FontSize="Small"
        HorizontalOptions="Start"
        HorizontalTextAlignment="Center"
        InputTransparent="True"
        Text="go next"
        TextColor="White"
        VerticalOptions="Center"
        VerticalTextAlignment="Center" />

    <!--  Icon Image  -->
    <Image
        Margin="0,0,5,0"
        HeightRequest="30"
        HorizontalOptions="End"
        InputTransparent="True"
        Source="{extensions:ImageResource XFHacks.Resources.rightarrowicon.png}"
        VerticalOptions="Center"
        WidthRequest="30" />
</Grid>

 

There you have it as we discussed earlier, our empty Button and on top of that the Label and the Image elements inside a Grid. As you can see the Button has some Margin value added for Android run time of, “-4,-6,-4,-5” which is to get rid of the default empty space that’s rendered around the Button at Android run time. The button will be spread across the whole Grid in background with its default HorizontalOptions=”Fill” property.

The Grid’s IsClippedToBounds=”True” property value makes sure it will cut off any inner elements that will render themselves out of the bounds of Grid. You can set whatever the HeightRequest or WidthRequest as you wish if you want to customize this even further.

Now speaking of the Label and Image you can see how I’m using the advantage of HorizontalOptions to align the elements as whatever the way I wish along with the Margin property of them, adding space wherever I wish. In here we have pushed the Label to the beginning of the Button and the Icon to the End of the Button horizontally.

Next the  InputTransparent=”True” comes in solving the touch issue, which will pass the touch action down to the Button element when the user clicks on it, giving the exact effect of a Button. The use of Image element we can now set whatever the size we wish for our Icon inside the button and adjust its Aspect property and so on.

And let’s try something else as well! Lets have a Button which has its Text and Icons aligned to the Right most corner.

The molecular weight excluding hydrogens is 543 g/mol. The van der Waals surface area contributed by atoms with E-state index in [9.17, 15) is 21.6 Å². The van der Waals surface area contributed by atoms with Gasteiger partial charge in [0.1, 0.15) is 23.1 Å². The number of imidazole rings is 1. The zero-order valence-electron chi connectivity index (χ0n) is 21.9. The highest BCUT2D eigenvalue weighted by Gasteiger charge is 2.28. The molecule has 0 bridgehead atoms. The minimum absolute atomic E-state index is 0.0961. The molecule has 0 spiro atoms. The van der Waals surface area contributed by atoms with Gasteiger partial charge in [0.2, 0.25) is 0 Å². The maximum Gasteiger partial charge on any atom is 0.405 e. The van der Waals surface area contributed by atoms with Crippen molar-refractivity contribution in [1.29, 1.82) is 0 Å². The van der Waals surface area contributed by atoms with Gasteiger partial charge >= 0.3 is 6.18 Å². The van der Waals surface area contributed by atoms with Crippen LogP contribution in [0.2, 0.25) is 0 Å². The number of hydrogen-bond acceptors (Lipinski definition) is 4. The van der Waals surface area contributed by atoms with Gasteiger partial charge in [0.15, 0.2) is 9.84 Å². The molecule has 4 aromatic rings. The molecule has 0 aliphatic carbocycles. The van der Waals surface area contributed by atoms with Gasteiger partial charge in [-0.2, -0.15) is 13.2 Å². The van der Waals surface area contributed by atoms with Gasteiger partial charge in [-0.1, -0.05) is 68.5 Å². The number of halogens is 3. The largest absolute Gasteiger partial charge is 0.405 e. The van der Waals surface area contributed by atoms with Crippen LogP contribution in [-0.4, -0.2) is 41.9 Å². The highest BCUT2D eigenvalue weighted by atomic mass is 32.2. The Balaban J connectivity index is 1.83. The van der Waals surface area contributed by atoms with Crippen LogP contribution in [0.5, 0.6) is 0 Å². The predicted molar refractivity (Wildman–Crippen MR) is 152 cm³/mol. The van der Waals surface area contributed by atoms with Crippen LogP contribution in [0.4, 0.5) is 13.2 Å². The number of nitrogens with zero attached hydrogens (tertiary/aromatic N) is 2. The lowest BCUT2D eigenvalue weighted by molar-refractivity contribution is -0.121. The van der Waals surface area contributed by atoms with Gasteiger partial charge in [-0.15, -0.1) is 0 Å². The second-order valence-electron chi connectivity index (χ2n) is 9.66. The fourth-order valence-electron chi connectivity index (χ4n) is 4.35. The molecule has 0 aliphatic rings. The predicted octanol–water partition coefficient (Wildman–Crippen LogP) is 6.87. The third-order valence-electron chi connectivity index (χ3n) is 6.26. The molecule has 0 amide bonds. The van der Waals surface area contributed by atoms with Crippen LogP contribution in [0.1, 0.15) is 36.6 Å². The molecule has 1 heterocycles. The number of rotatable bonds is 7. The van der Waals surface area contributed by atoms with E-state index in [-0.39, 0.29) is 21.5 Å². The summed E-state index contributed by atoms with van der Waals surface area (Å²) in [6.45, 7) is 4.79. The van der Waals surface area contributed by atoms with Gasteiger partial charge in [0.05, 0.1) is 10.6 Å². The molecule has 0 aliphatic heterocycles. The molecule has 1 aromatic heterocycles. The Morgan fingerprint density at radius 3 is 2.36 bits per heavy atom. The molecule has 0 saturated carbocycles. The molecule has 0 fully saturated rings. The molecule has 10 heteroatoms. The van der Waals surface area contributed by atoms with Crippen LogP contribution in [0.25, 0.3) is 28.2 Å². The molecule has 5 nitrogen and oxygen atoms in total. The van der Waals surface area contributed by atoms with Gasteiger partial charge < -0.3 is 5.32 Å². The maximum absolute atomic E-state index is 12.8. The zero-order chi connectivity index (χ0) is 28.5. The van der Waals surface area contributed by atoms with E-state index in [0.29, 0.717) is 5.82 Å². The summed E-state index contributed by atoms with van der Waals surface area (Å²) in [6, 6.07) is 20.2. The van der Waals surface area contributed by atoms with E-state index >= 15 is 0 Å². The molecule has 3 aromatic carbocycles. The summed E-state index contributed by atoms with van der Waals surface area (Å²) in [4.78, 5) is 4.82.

<!--  Button with Text and Icon  -->
<Grid
    Grid.Row="0"
    Grid.Column="1"
    HeightRequest="40"
    HorizontalOptions="Fill"
    IsClippedToBounds="True"
    VerticalOptions="Center">

    <!--  Button Control  -->
    <Button Grid.ColumnSpan="2" BackgroundColor="#2196F3">
        <Button.Margin>
            <OnPlatform x:TypeArguments="Thickness">
                <On Platform="Android" Value="-4,-6,-4,-5" />
                <On Platform="iOS" Value="0" />
            </OnPlatform>
        </Button.Margin>
    </Button>

    <!--  Text Label  -->
    <Label
        Grid.Column="0"
        Margin="0,0,5,0"
        FontAttributes="Bold"
        FontSize="Small"
        HorizontalOptions="End"
        HorizontalTextAlignment="End"
        InputTransparent="True"
        Text="favs"
        TextColor="White"
        VerticalOptions="Center"
        VerticalTextAlignment="Center" />

    <!--  Icon Image  -->
    <Image
        Grid.Column="1"
        Margin="0,0,10,0"
        HeightRequest="30"
        HorizontalOptions="End"
        InputTransparent="True"
        Source="{extensions:ImageResource XFHacks.Resources.staricon.png}"
        VerticalOptions="Center"
        WidthRequest="30" />

    <Grid.ColumnDefinitions>
        <ColumnDefinition Width="*" />
        <ColumnDefinition Width="Auto" />
    </Grid.ColumnDefinitions>
</Grid>

 

Here’s another example where I have pushed the Image Icon to the End of the Button and the Label to be following it horizontally.

You can follow the same implementation and have our Button’s Text and Icon aligned t other Left most corner.

Now just like that you can customize all the aspects of a Button using this hack I just shared, just set up the Label and Icon with whatever the properties and customization as you wish on top of a Button. That’s it!

 Important: You could also move that whole piece of XAML to a separate XAML file, so that you could set it up as a reusable Control in your project! 😉

Fire it up!

Let me share some examples I’ve built using this awesomeness!

There you go our awesome Custom Button control running on Android, as you can see with all the preserved Button click effect! 😀

 

Since its completely out of the box Xamarin.Forms, you can run it across all the native platforms and expect the same results! 😉

Grab it on Github!

https://github.com/UdaraAlwis/XFHacks

Well then, that’s it for now. More awesome stuff on the way!

Cheers! 😀 share the love!